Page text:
Not only does he inspire colleagues to search for the latest and greatest, he openly shares his knowledge through regular contributions to 360i’s own blog Digital Connections and Advertising Age’s DigitalNext. His personal marketing blog, Marketers Studio, is filled with witty observations and cutting opinions, serving up a refreshingly honest take on all things digital, trending, and social. David’s writings are respected, mentioned frequently in places like The Wall Street Journal, The New York Times, USA Today, and Mashable. With numerous published columns in MediaPost’s Social Media Insider and speaking engagements at places like SXSW, Web 2.0 Expo, Blog World Expo, ThinkMobile, MIT Sloan School of Business, and the Yale School of Management, we had to ask David how it’s done.

You are so busy! What is your secret to keeping it together?

I read a ton, travel when I can, and work out with the Kinect.

What do you love most about your work?

It may sound hokey, but I learn so much from the clients I get to work with. I love being able to converse with them to make sense of all the changes unleashed by digital media.

What do you read for inspiration?

I like reading books relating to places I’m about to travel. For instance, when I went to Africa this year, I read about thirty books relating to the continent, including a number focused on South Africa and Zanzibar, both areas I visited. [You can find his complete reading list here.] Topics ranged from Nelson Mandela’s autobiography to Ngũgĩ wa Thiong’o’s dark modern fiction “Petals of Blood.” I read relatively few business books, but I have recently discovered some classics like “Good to Great” and “Influence.”

You can invite one person to coffee. Who is it?

Salman Rushdie

Assemble a Dream Panel. Any topic. Go.

Topic: “What excites you today?”

Panelists: NYT’s David Pogue, Kraft SVP Marketing Dana Anderson, Ashton Kutcher, Tom Colicchio

Moderator: James Earl Jones

Suddenly you find yourself with an extra $1 million in the bank. How do you spend it?

Donate part of it. Save a chunk. Travel the world. And finally buy from that squatter.


Spotlight: Advisory Board Member Ashley Pinakiewicz

Ashley Pinakiewicz, twitter: @AshleyPina

Meet Ashley.

Ashley is the New Business and Client Relationship Manager in Clear‘s New York office. She devotes her energy to expanding Clear’s U.S. business through compelling, strategic projects and attentive client relationships.

No stranger to to creativity and innovation, Ashley worked in Business Development at IDEO before joining her current team. While at IDEO, she negotiated between clients and design teams, facilitated business leads, and assisted global marketing in strengthening the company’s New York presence.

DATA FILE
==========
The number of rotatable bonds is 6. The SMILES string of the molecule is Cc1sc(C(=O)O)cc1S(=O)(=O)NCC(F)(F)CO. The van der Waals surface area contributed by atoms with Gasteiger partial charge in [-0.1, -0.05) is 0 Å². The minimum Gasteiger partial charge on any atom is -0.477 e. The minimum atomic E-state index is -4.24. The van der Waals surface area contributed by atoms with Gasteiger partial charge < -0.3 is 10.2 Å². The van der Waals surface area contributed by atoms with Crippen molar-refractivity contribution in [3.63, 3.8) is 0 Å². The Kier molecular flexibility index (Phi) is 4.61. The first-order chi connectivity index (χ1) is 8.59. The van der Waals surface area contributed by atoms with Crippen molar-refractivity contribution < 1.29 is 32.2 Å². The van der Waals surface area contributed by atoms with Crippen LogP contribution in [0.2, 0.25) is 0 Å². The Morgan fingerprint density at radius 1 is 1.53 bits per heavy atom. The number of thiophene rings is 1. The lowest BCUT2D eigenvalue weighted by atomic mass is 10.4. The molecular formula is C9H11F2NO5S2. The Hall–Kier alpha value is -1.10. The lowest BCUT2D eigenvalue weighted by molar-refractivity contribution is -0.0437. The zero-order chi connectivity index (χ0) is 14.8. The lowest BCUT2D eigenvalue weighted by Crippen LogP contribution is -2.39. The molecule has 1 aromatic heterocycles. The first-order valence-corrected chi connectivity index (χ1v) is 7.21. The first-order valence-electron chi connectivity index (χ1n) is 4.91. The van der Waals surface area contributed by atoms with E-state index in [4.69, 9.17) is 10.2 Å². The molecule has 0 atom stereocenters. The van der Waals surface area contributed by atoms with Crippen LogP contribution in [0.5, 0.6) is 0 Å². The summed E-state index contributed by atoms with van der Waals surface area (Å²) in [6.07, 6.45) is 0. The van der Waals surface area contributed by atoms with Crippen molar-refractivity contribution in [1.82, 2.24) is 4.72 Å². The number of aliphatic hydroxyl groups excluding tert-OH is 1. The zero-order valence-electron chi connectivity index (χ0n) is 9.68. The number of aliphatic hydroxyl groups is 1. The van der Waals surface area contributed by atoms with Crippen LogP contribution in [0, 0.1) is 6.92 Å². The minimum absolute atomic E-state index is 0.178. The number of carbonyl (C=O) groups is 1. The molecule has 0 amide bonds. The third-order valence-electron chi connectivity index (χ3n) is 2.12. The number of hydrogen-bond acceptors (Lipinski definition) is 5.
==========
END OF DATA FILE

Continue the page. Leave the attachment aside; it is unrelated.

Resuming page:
Beyond excelling in her work, Ashley is an active volunteer for community development and youth programs. She is an avid traveler and reader who has spent many hours performing as a jazz and hip-hop dancer. She graduated from Georgetown University with a BA in English Literature and Art History.

Ashley took time out of her busy schedule so that we could get to know her better.

What is your favorite part about the work you do?  
Getting people excited. My job as a Business Developer is to get potential clients excited about my company, get our internal teams excited about new clients and projects, and get our group excited about our growth vision. I love catalyzing people and building enthusiasm – the best reward is watching people light up, generate momentum, and take off.

What’s your dream job?
I absolutely love what I’m doing now, and hope to be doing it for quite some time. If I were ever to shift completely (and had the funding to do it), I would run a non-profit focused on redesigning the educational experience in America, doing everything from teacher training to curriculum design to funding new school models.

If you had an extra hour each day, how would you spend it?
Reading for pleasure. I love to soak up information but wish I had more mental energy for reading the novels that I love so much.

You are gifted $1 million dollars. What do you do with it?
Donate some to an educational cause I love (New School Ventures, perhaps?), buy my parents a pied a terre in wine country, and buy myself a one-year trip around the world. I suppose I should invest some of it, too?


Clear is a brand consultancy that uses the crisp power of simplicity to advise brands and businesses with qualitative and quantitative insight, innovation, and strategy. Founded in 2002, the agency has rapidly grown and is now part of the M&C Saatchi group. The Clear team is diverse in skills and personalities, blending insight and research to address clients in industries ranging from food and drink to pharmaceutical and personal care.